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June 27, 2022

The top 5 coaches in 49ers history

The 49ers have a long and storied history. Since 1979, they have reached the playoffs 23 times, won 17 NFC West championships, played in 15 NFC Championship games, and played in seven Super Bowls, winning five. Over that time, the team has employed a total of 10 head coaches.

Here’s my list of the top five 49ers head coaches since 1979.

5. Steve Mariucci – Mariucci coached 103 games in San Francisco from 1997 to 2002. Over his time with the 49ers, Mariucci won 2 NFC West division titles. 

The best season of Mariucci’s tenure was his first, as he led San Francisco to a 13-3 record before falling to Green Bay in the NFC Championship game at Candlestick Park. 

Mariucci’s tenure was marked by fantastic come-from-behind wins and the first losing season since 1980. 

The 1998 season saw Steve Young hit Terrell Owens over the middle for a touchdown in the final moments to defeat Green Bay in the Wild Card round. 

In week three of the following year, Steve Young’s career was ended by a crushing hit from Aeneas Williams during a Monday night victory over the Arizona Cardinals. The 49ers finished the season with only four wins. 

After another miserable season in 2000, Mariucci led the 49ers back into the playoffs in 2001. 

In 2002, the 49ers trailed the New York Giants 38-14 with only 4:27 remaining in the third quarter. Mariucci’s 49ers, led by quarterback Jeff Garcia, would score the final 25 points. The comeback was capped off by a 13-yard touchdown pass from Garcia to Tai streets with 1:00 left to play. 

San Francisco would lose to Tampa Bay the following week, and Mariucci was fired soon after.

4. George Seifert – Seifert is the second-longest head coach in 49ers history behind only Bill Walsh, coaching 143 games. During his time as head coach Seifert led San Francisco to two Super Bowl titles and five NFC Championship game appearances. 

Seifert’s ranking is a reflection of the teams he inherited. 

In 1989, Seifert took over a team that had just won the Super Bowl and had two future Hall of Fame quarterbacks on the roster.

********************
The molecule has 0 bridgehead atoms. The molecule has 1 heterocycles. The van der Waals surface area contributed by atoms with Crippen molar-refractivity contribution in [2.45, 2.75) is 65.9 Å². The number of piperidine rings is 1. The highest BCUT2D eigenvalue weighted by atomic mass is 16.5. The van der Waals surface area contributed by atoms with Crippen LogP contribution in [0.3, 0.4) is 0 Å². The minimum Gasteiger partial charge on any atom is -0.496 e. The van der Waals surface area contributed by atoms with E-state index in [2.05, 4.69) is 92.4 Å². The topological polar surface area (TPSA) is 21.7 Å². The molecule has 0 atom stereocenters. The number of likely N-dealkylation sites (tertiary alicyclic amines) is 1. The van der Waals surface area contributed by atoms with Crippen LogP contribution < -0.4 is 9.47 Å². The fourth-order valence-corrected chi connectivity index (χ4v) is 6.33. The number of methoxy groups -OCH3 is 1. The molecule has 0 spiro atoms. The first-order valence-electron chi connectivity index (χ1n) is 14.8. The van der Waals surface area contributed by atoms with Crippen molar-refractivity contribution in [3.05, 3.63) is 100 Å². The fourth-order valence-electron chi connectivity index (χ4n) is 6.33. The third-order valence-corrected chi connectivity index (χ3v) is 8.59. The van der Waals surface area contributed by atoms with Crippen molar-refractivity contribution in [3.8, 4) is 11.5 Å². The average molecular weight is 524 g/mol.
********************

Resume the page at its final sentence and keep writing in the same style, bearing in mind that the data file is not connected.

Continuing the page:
He led the 49ers to a Super Bowl victory in his first season at the helm and would have made it back in his second year if not for a Roger Craig fumble late in the NFC Championship game against the New York Jets. 

After falling to the Dallas Cowboys in back-to-back NFC Championship games in 1992 and 1993, Seifert led a revamped roster back to the Super Bowl in 1994. San Francisco’s thrashing of the San Diego Chargers is the last time the organization hoisted the Lombardi Trophy at the season’s end. 

Playoff losses to Green Bay in 1995 and 1996 marked the end of Seifert’s time with the 49ers, as he would be fired shortly after losing to the Packers for the second consecutive year.

3. Kyle Shanahan – When Shanahan took over in 2017, he inherited a roster that was one of the worst in the NFL. After struggling during his first two seasons, Shanahan led the 49ers to the Super Bowl following a 13-win campaign in 2019. In 2021, he would fall one step short of a second trip to the big dance. 

Over Shanahan’s first five seasons in San Francisco, he posted a winning percentage of .494, slightly better than Bill Walsh’s over the same timeframe. 

2. Jim Harbaugh – Hired in 2011, Harbaugh took over a franchise that had not posted a winning record since 2002. 

Harbaugh’s ranking is all about the turnaround he led. From 2003 to 2010, the 49ers won only 46 games and fell from the NFL elite. 

Under Harbaugh, the 49ers became respectable again, reaching the NFC Championship game in his first three seasons and the Super Bowl in 2012. 

1. Bill Walsh – This was a no-brainer. 

Walsh was the architect of the 49ers dynasty. He built the organization into a Super Bowl winner three times over and established a system that led the 49ers to win at least ten games per season from 1983 to 1998. 

Walsh didn’t only win games; his “West Coast offense” revolutionized the way the NFL game was played. Instead of running to set up the pass, Walsh’s offense passed to set up the run using shorter, easier throws which the receiver could turn into big gains. 

Walsh retired following the 49ers third Super Bowl victory, a 20-16 come-from-behind victory over the Cincinnati Bengals. The final drive ended with Joe Montana hitting John Taylor in the endzone, and was Walsh’s opus. 

Who do you think are the top-five head coaches in 49ers history?

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